One bacteria invading New York City’s water is E. coli, short for Escherichia coli, a bacteria that grows in the colon of humans and other animals. E. coli is not usually a health hazard in itself, but it is a measure of extent that harmful fecal matter has contaminated the water. High E. Coli counts means that it is more likely the water is also tainted with giardia and cryptosporidium or other microbes responsible for diseases such as hepatitis, and salmonella. Giardia and cryptosporidium often cause flu-like symptoms such as a fever, chronic diarrhea, or dehydration. It is particularly deadly to those with weak immune systems such as AIDS, HIV positive patients, the elderly and young babies. Increasing the chlorine doses to counter the rise in E.coli has meant 50% increases of a chemical by-product called trihalomethanes, or THM’s, formed when chlorine reacts with organic matter in the water. There is evidence of a link between THM’s and rectal and bladder cancer and birth defects. Also, the city has had more fecal-waste violations than any other US city.

In 1993, the city promised the federal government that it would try to stop or slow construction in the watershed areas to preserve quality of the drinking supply. Parts of Northern Westchester and Putnam counties are now experiencing a major rise in construction. The Federal Environmental Protection Agency (EPA) insists that New York City must implement tough new regulations on land use in the watershed area. The city released a Watershed Protection Plan as one of the conditions for allowing New York City drinking water supply to remain unfiltered. Filtration involves building a giant plant where water passes through sand beds or a similar filter, like crushed anthracite coal. This process usually rids the water of parasitic microbes. The city is one of six cities in the country that is exempt from a 1986 law that requires all municipal systems to filter their water. Those other cities own either most or all of their watershed. They limit the population and do not allow sewage discharge in their watershed area.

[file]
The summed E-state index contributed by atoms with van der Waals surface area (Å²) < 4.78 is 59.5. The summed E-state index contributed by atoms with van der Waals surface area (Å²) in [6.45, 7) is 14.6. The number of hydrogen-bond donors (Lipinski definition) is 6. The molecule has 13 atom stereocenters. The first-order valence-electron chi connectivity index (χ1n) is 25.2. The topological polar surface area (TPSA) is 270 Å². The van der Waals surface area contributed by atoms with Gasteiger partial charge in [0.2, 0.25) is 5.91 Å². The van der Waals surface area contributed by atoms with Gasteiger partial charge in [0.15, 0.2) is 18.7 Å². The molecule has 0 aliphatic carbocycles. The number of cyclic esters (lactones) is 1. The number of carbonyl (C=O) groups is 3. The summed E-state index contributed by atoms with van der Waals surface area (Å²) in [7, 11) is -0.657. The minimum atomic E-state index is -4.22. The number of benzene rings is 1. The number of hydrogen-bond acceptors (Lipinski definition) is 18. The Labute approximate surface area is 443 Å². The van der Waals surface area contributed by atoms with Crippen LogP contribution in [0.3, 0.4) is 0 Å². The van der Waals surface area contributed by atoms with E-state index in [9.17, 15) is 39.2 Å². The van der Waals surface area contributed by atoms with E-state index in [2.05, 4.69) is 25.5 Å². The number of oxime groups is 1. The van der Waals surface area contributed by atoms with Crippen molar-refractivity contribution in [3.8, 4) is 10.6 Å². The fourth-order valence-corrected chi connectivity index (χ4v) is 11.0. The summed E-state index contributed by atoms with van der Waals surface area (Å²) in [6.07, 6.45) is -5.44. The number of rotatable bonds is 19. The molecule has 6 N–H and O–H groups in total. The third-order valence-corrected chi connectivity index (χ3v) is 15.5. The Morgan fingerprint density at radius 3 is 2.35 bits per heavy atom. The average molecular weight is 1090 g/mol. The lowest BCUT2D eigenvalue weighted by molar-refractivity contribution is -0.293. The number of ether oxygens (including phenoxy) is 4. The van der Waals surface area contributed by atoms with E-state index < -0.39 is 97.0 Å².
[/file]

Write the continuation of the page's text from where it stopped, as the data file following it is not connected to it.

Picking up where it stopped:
New York City’s watershed is treated differently. There are 200,000 people living within its 2000 square mile watershed area. New York City owns only about 10% of the area. There are 104 sewage plants discharging their effluent directly in the water shed area. City officials, however, have argued that the size of the city’s watershed makes filtration unnecessary because pollutants are naturally dispersed.